Background: Fatigue training may be an effective way to mitigate fatigue-related risk. We aimed to critically review and synthesize existing literature on the impact of fatigue training on fatigue-related outcomes for Emergency Medical Services (EMS) personnel and similar shift worker groups.
Methods: We performed a systematic literature review for studies that tested the impact of fatigue training of EMS personnel or similar shift workers. Outcomes of interest included personnel safety, patient safety, personnel performance, acute fatigue, indicators of sleep duration and quality, indicators of long-term health (e.g., cardiovascular disease), and burnout/stress. A meta-analysis was performed to determine the impact of fatigue training on sleep quality.
Results: Of the 3,817 records initially identified for review, 18 studies were relevant and examined fatigue training in shift workers using an experimental or quasi-experimental design. Fatigue training improved patient safety, personal safety, and ratings of acute fatigue and reduced stress and burnout. A meta-analysis of five studies showed improvement in sleep quality (Fixed Effects SMD −0.87; 95% CI −1.05 to −0.69; p < 0.00001; Random Effects SMD −0.80; 95% CI −1.72, 0.12; p < 0.00001).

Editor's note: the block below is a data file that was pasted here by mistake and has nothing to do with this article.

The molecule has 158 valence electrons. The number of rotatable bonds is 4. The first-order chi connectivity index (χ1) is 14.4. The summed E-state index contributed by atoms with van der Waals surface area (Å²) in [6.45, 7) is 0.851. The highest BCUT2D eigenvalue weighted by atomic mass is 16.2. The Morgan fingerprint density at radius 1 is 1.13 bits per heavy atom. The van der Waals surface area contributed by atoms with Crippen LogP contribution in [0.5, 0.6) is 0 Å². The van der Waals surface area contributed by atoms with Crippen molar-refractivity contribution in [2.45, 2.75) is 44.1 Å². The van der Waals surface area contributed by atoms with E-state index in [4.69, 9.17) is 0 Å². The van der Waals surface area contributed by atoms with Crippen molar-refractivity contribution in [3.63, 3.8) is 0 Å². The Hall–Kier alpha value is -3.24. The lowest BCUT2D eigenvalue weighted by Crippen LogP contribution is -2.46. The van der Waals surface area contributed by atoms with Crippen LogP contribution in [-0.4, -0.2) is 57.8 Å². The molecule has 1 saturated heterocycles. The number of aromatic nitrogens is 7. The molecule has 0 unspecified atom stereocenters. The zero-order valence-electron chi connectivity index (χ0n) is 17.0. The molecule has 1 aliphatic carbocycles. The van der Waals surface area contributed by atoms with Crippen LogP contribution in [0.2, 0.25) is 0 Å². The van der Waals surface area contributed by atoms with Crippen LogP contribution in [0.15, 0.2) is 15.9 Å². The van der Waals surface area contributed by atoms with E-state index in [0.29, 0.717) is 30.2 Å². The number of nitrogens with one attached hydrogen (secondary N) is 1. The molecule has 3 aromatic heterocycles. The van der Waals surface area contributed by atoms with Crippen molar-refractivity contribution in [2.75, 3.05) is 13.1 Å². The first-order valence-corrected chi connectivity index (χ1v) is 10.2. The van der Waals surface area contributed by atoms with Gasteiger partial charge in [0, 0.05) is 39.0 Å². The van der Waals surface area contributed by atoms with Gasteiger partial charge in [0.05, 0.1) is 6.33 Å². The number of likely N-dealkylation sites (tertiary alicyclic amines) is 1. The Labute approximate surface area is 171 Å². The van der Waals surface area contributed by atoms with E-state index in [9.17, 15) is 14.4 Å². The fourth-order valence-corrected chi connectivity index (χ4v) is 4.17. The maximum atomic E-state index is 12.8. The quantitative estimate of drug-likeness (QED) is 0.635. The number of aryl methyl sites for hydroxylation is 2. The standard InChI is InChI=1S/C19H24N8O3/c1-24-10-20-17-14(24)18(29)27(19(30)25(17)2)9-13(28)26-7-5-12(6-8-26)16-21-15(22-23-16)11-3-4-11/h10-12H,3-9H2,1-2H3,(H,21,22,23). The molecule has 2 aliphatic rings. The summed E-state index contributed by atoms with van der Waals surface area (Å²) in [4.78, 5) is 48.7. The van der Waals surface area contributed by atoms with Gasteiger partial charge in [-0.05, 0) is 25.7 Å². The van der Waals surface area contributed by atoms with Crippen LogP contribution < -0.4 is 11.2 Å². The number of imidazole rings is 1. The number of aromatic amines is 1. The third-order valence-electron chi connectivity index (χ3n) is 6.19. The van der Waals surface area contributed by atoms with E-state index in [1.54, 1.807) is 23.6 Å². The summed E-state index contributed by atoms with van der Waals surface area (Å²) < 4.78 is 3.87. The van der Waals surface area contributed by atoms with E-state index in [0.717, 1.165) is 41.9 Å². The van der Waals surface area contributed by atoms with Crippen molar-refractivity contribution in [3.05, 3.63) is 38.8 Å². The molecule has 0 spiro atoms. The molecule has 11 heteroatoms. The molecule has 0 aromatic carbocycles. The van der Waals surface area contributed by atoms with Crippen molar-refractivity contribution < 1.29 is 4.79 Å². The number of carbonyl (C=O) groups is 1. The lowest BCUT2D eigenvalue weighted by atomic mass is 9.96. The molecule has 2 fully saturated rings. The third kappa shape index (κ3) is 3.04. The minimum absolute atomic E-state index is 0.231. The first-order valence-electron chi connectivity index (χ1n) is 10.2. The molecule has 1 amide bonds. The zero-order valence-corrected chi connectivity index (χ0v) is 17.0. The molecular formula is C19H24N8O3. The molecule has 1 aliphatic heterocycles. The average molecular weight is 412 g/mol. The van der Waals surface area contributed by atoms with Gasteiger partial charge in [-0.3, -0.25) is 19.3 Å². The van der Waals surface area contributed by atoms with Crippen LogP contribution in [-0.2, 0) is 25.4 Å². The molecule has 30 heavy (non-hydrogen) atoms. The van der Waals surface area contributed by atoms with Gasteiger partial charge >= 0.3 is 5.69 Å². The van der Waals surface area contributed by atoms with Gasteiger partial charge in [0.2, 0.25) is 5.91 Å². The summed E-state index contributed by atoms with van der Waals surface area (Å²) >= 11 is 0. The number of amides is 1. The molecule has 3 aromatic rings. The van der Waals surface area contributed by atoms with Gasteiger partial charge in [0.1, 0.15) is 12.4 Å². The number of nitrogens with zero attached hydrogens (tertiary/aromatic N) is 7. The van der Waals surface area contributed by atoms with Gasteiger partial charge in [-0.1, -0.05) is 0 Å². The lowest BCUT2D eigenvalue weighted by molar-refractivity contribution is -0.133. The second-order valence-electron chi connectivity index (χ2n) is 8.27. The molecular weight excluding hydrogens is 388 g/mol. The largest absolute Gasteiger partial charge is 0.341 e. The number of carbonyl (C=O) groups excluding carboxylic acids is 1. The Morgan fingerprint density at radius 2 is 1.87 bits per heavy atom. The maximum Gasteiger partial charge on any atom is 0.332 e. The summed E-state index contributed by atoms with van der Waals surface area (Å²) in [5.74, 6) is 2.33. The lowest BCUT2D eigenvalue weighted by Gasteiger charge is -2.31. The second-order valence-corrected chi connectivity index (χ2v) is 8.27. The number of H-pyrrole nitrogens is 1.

Conclusions: Reviewed literature indicated that fatigue training improved safety and health outcomes in shift workers. Further research is required to identify the optimal components of fatigue training programs to maximize the beneficial outcomes.
Authors: Laura K. Barger, Michael S. Runyon, Megan L. Renn, Charity G. Moore, Patricia M. Weiss, Joseph P. Condle, Katharyn L. Flickinger, Ayushi A. Divecha, Patrick J. Coppler, Denisse J. Sequeira, Eddy S. Lang, J. Stephen Higgins, P. Daniel Patterson
P. Daniel Patterson - firstname.lastname@example.org
Preliminary data gathering/ baseline